Nick Gallo (okcthunder.com) recaps last night’s historic comeback in Brooklyn: “On the final Thunder possession Dennis Schröder inbounded the ball to Russell Westbrook on the left wing, as George timed his cut perfectly right in front of the face of Westbrook’s defender. Both Nets players in the mix froze in place, just as the whole building did when the already flaming hot George caught the ball on the right wing. After the aforementioned pump game and hesitation dribble, the perennial All-Star’s three and final bucket gave him 47 points for the night, one shy of a career-high, and 25 points in the fourth quarter alone on 9-of-12 shooting, 4-of-6 from three, 3-of-5 FTs in the fourth quarter shooting from the field and 4-of-6 marksmanship from behind the arc to complete a 47-point effort overall. ”
Brett Dawson (Athletic) on Paul George, his game-winner, and a fourth quarter that defines the Thunder: “They mobbed Paul George when it was over, his Thunder teammates surrounding him in a rowdy scrum on the court at Barclays Center. Russell Westbrook, George’s point guard and friend, doused him with all a bottle of water had to offer. Maybe it took that to cool him off. George had done more than score 47 points Wednesday night, had done more than pull the Thunder from the brink of a blowout to a 114-112 win. He’d done more than bury a game-winning 3-pointer with 3.1 seconds to play. He’d exorcized a demon of sorts. In what’s been a remarkable career, George entered Wednesday night never having made a game-winning basket. He’d been 0 for 14 in his career on go-ahead attempts in the final 10 seconds of the fourth quarter and overtime, according to ESPN Stats and Info. When it finally happened, nobody much seemed to notice that it hadn’t.”
This is incredible:
Michael Shapiro (SI) on Paul George proving his worth as Russell Westbrook’s co-star: “George’s full arsenal was on display in Brooklyn, highlighted by a dominant 25-point fourth quarter. He bullied Spencer Dinwiddie and Allen Crabbe on drives to the tin. He hit four threes in the fourth quarter, including the game-winner with 3.1 seconds remaining. George didn’t defer to Westbrook or cede the hot hand. It was his quarter. Oklahoma City is second in the Western Conference after Wednesday’s win and projects to reach the postseason despite an ultra-competitive West. George and Westbrook are one of the best one-two punches in the conference, and the core surrounding them is steadier than in past years. If George can assert himself in the postseason like he did on Wednesday night, Oklahoma City will be one of the most dangerous outs in the Western Conference playoffs.”
Highlights from the Paul George takeover:
Berry Tramel (Oklahoman) on the biggest comeback in Thunder history: “Three times in the last 25 games – 23 games this season, then the final two games of the Jazz playoff series last April – the Thunder has rallied to win after trailing by at least 19 points. That’s not interesting. That’s not compelling. That’s amazing. Who gets the credit? Well, everybody. Westbrook and George, the leaders, of course, for setting a never-say-die tone. But the stoic cornerstones, Adams and Grant, too. And don’t forget Donovan. That’s wild and that’s exemplary.”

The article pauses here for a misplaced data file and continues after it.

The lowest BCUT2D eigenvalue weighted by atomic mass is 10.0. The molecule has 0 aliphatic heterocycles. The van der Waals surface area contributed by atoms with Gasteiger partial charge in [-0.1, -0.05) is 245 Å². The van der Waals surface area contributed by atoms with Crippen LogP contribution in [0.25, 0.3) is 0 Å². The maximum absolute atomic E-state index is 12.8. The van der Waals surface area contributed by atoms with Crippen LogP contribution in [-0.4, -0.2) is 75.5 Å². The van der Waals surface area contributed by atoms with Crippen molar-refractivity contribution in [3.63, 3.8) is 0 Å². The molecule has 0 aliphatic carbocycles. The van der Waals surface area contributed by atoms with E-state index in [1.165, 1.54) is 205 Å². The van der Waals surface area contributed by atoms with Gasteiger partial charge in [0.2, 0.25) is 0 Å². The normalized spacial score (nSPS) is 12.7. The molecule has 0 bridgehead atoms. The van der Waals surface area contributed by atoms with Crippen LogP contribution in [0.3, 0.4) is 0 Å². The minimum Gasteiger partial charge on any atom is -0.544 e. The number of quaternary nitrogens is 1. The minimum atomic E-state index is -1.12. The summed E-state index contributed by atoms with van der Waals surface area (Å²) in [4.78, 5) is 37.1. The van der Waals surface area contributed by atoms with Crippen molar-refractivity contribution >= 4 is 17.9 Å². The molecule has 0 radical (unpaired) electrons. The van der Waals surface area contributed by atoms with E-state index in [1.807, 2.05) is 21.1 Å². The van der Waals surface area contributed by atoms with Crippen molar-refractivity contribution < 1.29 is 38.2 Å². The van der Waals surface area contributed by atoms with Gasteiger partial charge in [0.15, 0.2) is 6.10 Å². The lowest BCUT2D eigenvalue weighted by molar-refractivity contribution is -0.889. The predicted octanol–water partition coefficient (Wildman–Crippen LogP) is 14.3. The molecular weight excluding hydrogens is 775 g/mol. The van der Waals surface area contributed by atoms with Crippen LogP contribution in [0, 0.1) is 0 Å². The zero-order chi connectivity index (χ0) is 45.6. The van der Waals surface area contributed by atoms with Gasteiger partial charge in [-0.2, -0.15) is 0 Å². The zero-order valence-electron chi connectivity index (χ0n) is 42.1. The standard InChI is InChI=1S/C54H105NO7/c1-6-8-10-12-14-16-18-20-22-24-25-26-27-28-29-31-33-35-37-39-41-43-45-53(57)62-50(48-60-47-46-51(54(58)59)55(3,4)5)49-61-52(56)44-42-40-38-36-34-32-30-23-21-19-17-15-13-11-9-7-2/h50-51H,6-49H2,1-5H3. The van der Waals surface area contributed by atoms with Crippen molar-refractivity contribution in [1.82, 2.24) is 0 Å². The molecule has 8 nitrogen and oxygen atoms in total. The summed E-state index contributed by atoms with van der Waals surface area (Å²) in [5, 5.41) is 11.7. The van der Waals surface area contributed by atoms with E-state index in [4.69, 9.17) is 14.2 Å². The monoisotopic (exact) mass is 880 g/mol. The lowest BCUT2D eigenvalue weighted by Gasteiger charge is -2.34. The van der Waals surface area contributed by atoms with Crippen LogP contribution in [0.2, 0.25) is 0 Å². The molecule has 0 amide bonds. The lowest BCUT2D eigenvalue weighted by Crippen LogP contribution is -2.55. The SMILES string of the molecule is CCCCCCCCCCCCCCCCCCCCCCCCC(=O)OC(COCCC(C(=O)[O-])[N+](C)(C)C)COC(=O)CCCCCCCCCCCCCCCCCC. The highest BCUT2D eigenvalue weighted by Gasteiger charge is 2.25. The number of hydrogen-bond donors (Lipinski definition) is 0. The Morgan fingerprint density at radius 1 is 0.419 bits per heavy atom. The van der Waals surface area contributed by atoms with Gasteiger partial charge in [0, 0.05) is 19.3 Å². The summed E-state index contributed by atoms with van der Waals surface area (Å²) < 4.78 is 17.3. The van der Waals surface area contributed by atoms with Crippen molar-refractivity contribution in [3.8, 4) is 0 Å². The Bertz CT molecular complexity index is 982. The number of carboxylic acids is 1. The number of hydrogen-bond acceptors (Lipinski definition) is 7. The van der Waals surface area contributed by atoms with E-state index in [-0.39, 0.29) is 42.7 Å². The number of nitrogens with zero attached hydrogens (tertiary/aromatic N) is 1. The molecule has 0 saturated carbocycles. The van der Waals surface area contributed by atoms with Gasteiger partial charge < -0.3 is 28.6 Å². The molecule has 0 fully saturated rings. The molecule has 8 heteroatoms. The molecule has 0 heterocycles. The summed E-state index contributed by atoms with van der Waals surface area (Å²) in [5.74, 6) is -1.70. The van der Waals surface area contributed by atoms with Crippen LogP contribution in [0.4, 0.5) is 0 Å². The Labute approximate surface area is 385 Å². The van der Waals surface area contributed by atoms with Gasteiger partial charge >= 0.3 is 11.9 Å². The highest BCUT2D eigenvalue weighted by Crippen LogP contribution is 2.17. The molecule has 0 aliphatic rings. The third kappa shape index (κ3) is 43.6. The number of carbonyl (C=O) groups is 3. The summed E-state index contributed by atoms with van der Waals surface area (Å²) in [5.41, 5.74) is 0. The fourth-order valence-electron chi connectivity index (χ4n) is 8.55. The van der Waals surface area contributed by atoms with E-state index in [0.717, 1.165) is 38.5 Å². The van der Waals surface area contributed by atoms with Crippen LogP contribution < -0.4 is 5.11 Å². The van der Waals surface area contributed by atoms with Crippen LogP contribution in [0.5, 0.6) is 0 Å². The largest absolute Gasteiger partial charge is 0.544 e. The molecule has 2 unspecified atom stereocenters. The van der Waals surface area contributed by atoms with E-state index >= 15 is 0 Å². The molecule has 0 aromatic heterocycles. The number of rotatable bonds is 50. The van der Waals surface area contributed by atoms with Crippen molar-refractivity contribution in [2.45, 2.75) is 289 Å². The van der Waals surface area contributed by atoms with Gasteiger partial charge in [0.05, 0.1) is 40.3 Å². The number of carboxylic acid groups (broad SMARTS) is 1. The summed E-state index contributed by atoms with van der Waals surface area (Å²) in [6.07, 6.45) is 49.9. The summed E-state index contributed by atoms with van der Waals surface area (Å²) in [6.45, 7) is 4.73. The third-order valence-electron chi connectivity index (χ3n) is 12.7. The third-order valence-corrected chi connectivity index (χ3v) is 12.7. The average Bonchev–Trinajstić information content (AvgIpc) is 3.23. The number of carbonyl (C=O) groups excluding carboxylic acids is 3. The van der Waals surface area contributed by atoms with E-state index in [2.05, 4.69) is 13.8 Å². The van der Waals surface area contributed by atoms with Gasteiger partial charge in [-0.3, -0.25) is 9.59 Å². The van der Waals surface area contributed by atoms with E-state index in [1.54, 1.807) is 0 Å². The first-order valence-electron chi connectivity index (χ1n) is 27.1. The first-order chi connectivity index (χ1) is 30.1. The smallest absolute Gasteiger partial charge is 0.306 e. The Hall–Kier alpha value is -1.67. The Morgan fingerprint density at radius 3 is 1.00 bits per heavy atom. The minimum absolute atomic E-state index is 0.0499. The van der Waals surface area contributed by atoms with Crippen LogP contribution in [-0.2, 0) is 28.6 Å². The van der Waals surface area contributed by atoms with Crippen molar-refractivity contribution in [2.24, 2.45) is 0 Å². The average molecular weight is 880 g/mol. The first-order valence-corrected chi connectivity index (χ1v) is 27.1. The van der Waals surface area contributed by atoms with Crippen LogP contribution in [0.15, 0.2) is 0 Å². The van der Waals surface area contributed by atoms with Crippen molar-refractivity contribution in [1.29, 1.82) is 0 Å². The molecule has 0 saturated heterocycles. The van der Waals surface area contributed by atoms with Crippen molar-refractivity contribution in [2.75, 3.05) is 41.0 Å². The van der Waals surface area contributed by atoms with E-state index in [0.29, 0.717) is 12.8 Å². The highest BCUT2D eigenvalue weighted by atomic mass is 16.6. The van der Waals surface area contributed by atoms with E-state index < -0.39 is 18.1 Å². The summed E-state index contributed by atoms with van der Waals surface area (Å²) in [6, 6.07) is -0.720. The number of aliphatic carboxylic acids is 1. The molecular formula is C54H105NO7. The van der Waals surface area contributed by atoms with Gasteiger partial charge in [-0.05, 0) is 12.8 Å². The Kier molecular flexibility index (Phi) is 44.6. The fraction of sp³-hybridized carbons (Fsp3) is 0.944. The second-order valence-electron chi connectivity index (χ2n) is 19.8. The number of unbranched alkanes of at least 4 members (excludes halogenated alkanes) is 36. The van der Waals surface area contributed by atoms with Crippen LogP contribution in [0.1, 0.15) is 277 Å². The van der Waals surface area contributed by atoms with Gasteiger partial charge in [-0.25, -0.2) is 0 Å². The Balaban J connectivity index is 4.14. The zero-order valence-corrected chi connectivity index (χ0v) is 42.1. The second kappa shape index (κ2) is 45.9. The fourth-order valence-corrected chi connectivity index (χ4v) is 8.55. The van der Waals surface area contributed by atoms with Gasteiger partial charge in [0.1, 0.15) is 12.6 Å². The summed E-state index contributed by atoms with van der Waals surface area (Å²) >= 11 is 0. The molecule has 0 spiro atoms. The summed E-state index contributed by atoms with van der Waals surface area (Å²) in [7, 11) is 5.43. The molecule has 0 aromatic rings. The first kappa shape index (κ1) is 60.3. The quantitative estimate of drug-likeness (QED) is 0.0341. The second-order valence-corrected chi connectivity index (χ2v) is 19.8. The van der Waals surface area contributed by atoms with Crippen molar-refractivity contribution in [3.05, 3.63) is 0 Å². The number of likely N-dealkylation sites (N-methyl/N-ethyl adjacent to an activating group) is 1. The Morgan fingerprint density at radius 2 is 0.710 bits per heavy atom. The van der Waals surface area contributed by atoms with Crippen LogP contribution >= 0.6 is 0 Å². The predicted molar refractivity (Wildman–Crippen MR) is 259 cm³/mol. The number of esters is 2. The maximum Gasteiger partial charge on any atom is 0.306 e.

Tyler Conway (B/R) on Westbrook’s latest piece of triple-double history: “Russell Westbrook now stands alone in third place on the NBA’s all-time triple-double list. The Oklahoma City Thunder guard posted a triple-double in Wednesday’s game against the Brooklyn Nets, passing Jason Kidd with 108 career triple-doubles. Westbrook tied Kidd in a Nov. 28 win over the Cleveland Cavaliers. Oscar Robertson owns the all-time record with 181 career triple-doubles. Magic Johnson is 30 ahead of Westbrook with 138.”
Chris Mannix (SI) on the unseen side of Russell Westbrook the teammate: “He was shaped by a lot of things that happened early in his career,” former Thunder forward Nick Collison told The Crossover. “Here was a guy, 22, 23 in playoff games, and all the sports shows crushed him at different times. I think that really molded him to understand that what the media says doesn’t affect him either way. Think about it—how many young players who get to the conference finals [in 2011] have that kind of heat on them?” Westbrook’s reputation took a hit again in 2016, when Kevin Durant left Oklahoma City. How could Durant leave a rising team on the brink of a championship? Had to be Westbrook, a high usage rate, analytics nightmare. Thus, the “Is Russell Westbrook a good teammate?” narrative was born. “That’s crazy,” Collison said. “Him coming to play and compete every night is almost underrated. The consistency of him, the durability, the production—being there night after night and competing, as a teammate, there is really nothing more than you want. He’s gotten so much better from a leadership level, how he talks to teammates … it’s like school, where you have the cool guys everyone gravitates towards. He’s always been one of those guys.”
Teammates Celebrating: 16-7 and second in the Western Conference.
Around the League: Is Kawhi Leonard the MVP favorite?…. KD wants to own an NBA team in Seattle…. Carmelo Anthony is the last great American ballhog…. Recapping last night’s NBA action…. How tragedy nearly convinced Joel Embiid to quit the NBA…. KD said the environment around LeBron James is “toxic”…. LeBron responds to chatter about his game and workload.